The news: People interested in justice and those who don't like it when black people are murdered with near-impunity by white men can breathe a big sigh of relief today.
Prosecutor John Guy added that "the defendant didn't shoot Jordan Davis to save his life. He murdered him to preserve his pride." His fiancee testified that Dunn never once mentioned seeing a weapon in the other car, while witnesses verified that he had continued shooting on one knee as the car fled the scene.
During proceedings, Dunn referred to hip-hop playing on Davis' stereo as "rap crap" or "thug music," leading many observers to conclude that he held deeply unsettling opinions on black culture. The Los Angeles Times reports that Dunn "made no secret" of his opinion of Davis and his companions:
"Like, I'm the ---victim here," Dunn said. "I was the one who was victimized."
In reality, Dunn was either disastrously irresponsible with his firearm or lied about attempting to kill four black kids over rap music. He deserves to be put somewhere where he can't hurt anyone else, and it looks like he will be.
The context: Dunn's case had many similarities to that of George Zimmerman, the community watchman who confronted and shot unarmed black teenager Trayvon Martin just over 100 miles away in Sanford, Florida. Both claimed self-defense, and both endured national attention for the shootings and legal battles that ensued. Neither Zimmerman nor Dunn sought the pre-trial immunity that can be granted under the state's incredibly controversial Stand Your Ground statutes, which allow defendants to avoid prosecution by demonstrating to a judge that the shooting was justified.
Both Zimmerman and Dunn called attention to flaws in Florida's legal system. The Tampa Bay Times reports that 70% of persons invoking the states's Stand Your Ground laws ultimately succeeded in avoiding a trial, while "73% of those who killed a black person faced no penalty compared to 59% of those who killed a white."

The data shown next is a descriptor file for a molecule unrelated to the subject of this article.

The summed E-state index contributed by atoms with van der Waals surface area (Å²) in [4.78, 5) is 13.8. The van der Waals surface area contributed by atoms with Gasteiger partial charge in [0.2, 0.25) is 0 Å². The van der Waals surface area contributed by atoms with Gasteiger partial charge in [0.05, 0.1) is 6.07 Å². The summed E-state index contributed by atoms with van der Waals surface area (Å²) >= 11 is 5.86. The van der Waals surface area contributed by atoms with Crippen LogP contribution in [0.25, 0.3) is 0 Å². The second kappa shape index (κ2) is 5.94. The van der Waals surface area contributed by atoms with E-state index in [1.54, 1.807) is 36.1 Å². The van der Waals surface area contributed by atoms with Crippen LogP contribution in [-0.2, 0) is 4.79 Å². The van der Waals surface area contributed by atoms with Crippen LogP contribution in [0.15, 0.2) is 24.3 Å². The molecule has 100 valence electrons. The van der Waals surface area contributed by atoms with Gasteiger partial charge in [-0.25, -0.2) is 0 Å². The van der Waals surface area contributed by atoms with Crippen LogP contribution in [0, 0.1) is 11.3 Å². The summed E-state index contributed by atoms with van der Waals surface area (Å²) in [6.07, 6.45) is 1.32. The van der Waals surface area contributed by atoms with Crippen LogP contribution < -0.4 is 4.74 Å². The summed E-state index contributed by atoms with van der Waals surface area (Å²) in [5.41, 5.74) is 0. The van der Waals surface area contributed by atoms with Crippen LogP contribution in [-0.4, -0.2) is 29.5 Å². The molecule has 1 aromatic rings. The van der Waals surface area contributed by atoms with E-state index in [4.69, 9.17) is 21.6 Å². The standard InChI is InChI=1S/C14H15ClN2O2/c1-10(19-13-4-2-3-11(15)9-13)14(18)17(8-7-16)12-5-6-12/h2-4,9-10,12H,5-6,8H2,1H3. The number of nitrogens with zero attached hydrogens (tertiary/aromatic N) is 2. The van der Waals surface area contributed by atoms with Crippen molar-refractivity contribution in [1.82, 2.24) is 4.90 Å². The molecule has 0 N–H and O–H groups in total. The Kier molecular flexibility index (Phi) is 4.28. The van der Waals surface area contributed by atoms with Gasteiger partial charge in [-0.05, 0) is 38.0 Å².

While the data is complicated and the sample size was tiny, Urban Institute fellow John Roman found that whites were far more likely to be let off the hook for killing blacks in Stand Your Ground states than in others. PBS illustrated the disparity in the stark chart below.
There's ample evidence that states with Stand Your Ground laws also tend to have more white vigilantism, justifiable or not. As the Christian Science Monitor reports:
In states with stand-your-ground laws, the shooting of a black person by a white person is found justifiable 17 percent of the time, while the shooting of a white person by a black person is deemed justifiable just over 1 percent of the time, according to the study. In states without stand-your-ground laws, white-on-black shootings are found justified just over 9 percent of the time.
From 2000 to 2010, justifiable homicides doubled to 326 annually largely thanks to Stand Your Ground laws while the overall homicide rates in states imposing them remained flat. Those states that did have the laws experienced 50% rises in the number of justifiable killings, explaining most of the increase.
Putting Dunn behind bars certainly won't resolve these systemic inequities or make sure the next Florida man to kill an unarmed black kid under questionable circumstances will end up facing justice. But it is a small victory in a state where killing black people often comes with less scrutiny than it would if the victim was white.